Diamondback turtles have concentric, diamond-shaped markings and grooves on the scutes (plates) of their carapaces (top shells), which range from medium gray or brown to nearly black in the subspecies exhibited at the Aquarium.
Skin color ranges from pale to dark gray or black, flecked with dark spots, blotches, or stripes. The hingeless plastron (bottom shell) is yellow to green or black, and may be marked with dark figures and blotches.
Diamondback terrapins are among the most variable turtle species in North America and no two individuals are exactly alike in coloration and pattern.
The feet are strongly webbed; the hind feet are especially large and flat. These large webbed feet and muscular legs enable terrapins to be strong swimmers, an ability needed when living in an environment with daily tidal changes and strong currents.
Mating takes place in the early spring, with nesting extending through mid-summer. Females lay two to three clutches of eggs annually. Clutch size ranges from four to 23 eggs, and varies throughout the terrapin’s range.
During the cold winter months, diamondbacks hibernate buried in the mud at the bottom of tidal creeks. In the northern part of their range, terrapins enter hibernation in November or December, and emerge between April and May. Hibernating terrapins remain completely submerged and inactive throughout the winter. Oxygen needs are greatly reduced due to low metabolism and inactivity during this dormant state. Dissolved oxygen is absorbed from the water in the mouth and tail opening (the cloaca).
Diamondbacks are well adapted for eating hard-shelled prey including aquatic snails (e.g., periwinkles and mud snails), crabs, and small bivalves (e.g., blue mussels and clams). Females have broad plates on their jaws to help in crushing their prey. Terrapins also eat carrion, fish, marine worms, and insects. Terrapins are almost strictly carnivorous, although a small amount of plant material is sometimes accidently ingested while eating other prey.
Adult males are significantly smaller than females in weight and carapace length. Males can reach a maximum shell length of 5.5 inches, and females can grow up to 11 inches.
Females also have wider heads, deeper (taller) shells, and shorter tails than males.
Diamondbacks live in coastal salt marshes, estuaries, and tidal creeks along the U.S. Atlantic and Gulf coasts from Cape Cod, Mass., to Corpus Christi, Texas, including the Florida Keys.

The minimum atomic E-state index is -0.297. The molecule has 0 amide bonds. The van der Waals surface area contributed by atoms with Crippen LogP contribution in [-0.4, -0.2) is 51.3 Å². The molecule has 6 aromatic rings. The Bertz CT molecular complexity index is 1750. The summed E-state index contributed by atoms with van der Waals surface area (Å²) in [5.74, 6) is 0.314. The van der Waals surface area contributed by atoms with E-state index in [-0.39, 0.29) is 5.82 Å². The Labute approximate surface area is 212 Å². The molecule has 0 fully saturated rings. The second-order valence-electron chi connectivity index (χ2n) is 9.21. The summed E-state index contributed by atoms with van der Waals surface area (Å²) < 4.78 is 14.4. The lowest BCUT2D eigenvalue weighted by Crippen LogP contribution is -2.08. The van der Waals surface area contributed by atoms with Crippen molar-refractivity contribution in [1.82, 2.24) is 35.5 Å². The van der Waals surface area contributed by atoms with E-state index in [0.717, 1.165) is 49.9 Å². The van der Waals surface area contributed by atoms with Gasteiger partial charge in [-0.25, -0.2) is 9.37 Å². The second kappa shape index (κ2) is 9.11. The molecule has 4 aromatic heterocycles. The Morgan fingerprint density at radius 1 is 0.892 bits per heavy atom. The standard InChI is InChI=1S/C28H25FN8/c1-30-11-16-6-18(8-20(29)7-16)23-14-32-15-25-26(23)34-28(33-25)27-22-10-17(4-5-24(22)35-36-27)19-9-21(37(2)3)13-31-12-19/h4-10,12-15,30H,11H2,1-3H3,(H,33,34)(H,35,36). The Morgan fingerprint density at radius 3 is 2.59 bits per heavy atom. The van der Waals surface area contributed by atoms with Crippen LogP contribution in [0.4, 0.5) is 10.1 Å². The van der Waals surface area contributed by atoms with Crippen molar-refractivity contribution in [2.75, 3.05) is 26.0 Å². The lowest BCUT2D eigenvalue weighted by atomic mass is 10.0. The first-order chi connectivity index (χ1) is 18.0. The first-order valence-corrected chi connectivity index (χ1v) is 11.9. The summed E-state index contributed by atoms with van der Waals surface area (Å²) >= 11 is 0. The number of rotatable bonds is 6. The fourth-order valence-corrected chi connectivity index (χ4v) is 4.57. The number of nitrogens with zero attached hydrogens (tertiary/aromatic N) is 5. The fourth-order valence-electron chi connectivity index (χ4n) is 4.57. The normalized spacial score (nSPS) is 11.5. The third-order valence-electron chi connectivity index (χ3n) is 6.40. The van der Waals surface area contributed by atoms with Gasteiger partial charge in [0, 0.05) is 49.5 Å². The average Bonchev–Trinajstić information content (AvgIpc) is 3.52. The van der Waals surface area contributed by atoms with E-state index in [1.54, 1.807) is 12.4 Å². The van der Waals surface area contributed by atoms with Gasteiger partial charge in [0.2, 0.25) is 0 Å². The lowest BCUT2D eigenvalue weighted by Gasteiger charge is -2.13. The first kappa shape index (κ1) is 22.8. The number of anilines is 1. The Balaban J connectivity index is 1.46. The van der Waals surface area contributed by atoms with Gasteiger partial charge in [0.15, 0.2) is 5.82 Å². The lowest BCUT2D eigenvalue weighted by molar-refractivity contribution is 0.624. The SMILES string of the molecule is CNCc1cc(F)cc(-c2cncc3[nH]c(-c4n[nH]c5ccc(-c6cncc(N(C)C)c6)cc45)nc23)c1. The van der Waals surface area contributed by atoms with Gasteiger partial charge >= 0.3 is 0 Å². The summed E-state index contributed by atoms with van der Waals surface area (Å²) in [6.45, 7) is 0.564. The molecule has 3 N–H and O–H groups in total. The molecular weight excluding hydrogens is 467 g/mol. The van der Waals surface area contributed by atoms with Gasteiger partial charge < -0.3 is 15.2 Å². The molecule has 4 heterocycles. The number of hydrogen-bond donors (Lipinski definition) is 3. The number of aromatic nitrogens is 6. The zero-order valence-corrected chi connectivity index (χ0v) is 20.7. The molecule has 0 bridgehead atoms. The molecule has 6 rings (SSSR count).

This range is occupied by seven subspecies with some overlap in their distribution. The subspecies exhibited at the Aquarium, the northern diamondback (malaclemys terrapin), ranges from Cape Cod, Mass., to Cape Hatteras, N.C.
Diamondback terrapin populations have declined considerably in many parts of their geographic range and are listed as endangered, threatened, or species of special concern in some states. The current status of the northern diamondback population throughout the Chesapeake and coastal bays is unknown. The species is currently classified as “apparently secure” by both Maryland and Virginia.
Terrapin populations fell to dangerously low levels in the 20th century after a long period of large-scale harvesting for their meat. Commercial harvest of terrapins ended in Maryland in 2007. Other factors causing declines in terrapin populations include the loss of salt marsh habitat and destruction of nesting beaches due to waterfront development, road mortalities of nesting females, boat strikes, excessive predation by raccoons, and continued commercial harvesting for meat in a few states.
Terrapins are attracted to the same baits used to lure blue crabs in both commercial and recreational crab pots. Air-breathing terrapins will eventually drown in a submerged crab pot or other commercial fishing gear. The loss of adult terrapins in crab pots is believed to be a main cause of population declines in many parts of their range.
Almost all deaths in crab pots could be prevented by equipping these traps with turtle excluders, or “bycatch reduction devices” (BRDs). This easy modification of crab pots allows large crabs to enter and keeps adult terrapins out. Maryland crabbing regulations require that all recreational crab pots (waterfront property owners are allowed two) be equipped with BRDs.
The Maryland Department of Natural Resources provides information on how to make excluders. These simple devices can also be purchased at many bait shops.
Nesting terrapin females are vulnerable to predation by raccoons. Eggs and hatchlings are preyed upon by a wide variety of animals including crabs, crows, gulls, herons, rats, muskrats, foxes, raccoons, skunks, and mink.
Terrapin eggs are also destroyed by the invasion of introduced beach grass and common reed. Survival rates of nests and hatchlings are very low due to high predation and flooding.
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